However, the fishing industry is suffering from other equally serious phenomena, but which have so far remained mostly in the shadows. Not only to avoid economic losses but also to achieve sustainable development in this sector, IIU – Ignored, Invisible and Unrecognised women in the seafood industry, must be addressed properly, especially if we consider that women represent half of the seafood worldwide workers.

The great cost of IIU

The Ignored, Invisible, and Unrecognised women in fisheries, as the words imply, have been hidden as though their work is confined only to the private domain of society, beyond the attention of decision makers. For decades numerous social scientists, but few of them economists, have revealed the evidence of the diverse and numerous areas of direct and collateral damage created by ignoring and discriminating against women in fisheries.

Indispensable but invisible

Women's participation in the seafood sector is largely invisible, overlooked as if the viewer has a blind spot as far as women and their work is concerned, or hidden behind factory walls. As an example, the fishing effort made by women is not taken into account in fisheries management because they've been historically left out of accounting, despite numerous studies showing that they are working in mainstream fisheries or fishing but in different ecosystems from those typically used by men. Not counting women in fishing statistics makes the diagnoses on which resource management rules are based erroneous. Yes, a little effort is being made to remedy the very poor state of sex-disaggregated statistics in the production stage, but this is one of the great challenges in the sector, needing much greater resources. Public policies and natural resource management tools are constructed in the absence of such data and ignoring, in addition, the level of women’s unpaid contributions. To add insult to injury, the lack of sex-disaggregated data is used as a pretext for not taking corrective actions. Because women’s contributions are comfortably invisible, decision makers can comfortably consider this a non-issue.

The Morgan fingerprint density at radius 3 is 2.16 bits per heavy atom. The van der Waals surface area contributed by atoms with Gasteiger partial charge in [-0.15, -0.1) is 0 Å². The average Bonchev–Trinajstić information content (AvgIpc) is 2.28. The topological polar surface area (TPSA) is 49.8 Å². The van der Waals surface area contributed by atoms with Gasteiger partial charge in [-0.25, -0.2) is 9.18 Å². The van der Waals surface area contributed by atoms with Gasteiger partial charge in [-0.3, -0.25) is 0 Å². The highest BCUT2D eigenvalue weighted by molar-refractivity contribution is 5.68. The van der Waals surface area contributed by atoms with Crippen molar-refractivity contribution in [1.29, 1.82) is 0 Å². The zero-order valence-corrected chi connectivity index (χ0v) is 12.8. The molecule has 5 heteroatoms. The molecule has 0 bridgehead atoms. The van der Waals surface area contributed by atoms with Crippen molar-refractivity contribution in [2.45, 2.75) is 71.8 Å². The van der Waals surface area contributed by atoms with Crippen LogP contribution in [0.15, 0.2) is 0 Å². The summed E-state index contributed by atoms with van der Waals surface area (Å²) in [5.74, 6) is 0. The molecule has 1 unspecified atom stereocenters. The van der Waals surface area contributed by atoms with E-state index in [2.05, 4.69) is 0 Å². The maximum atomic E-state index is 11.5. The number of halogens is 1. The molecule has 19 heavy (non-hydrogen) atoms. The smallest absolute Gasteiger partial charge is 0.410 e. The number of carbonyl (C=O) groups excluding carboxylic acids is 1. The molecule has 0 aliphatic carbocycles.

Ignorance is not irremediable curse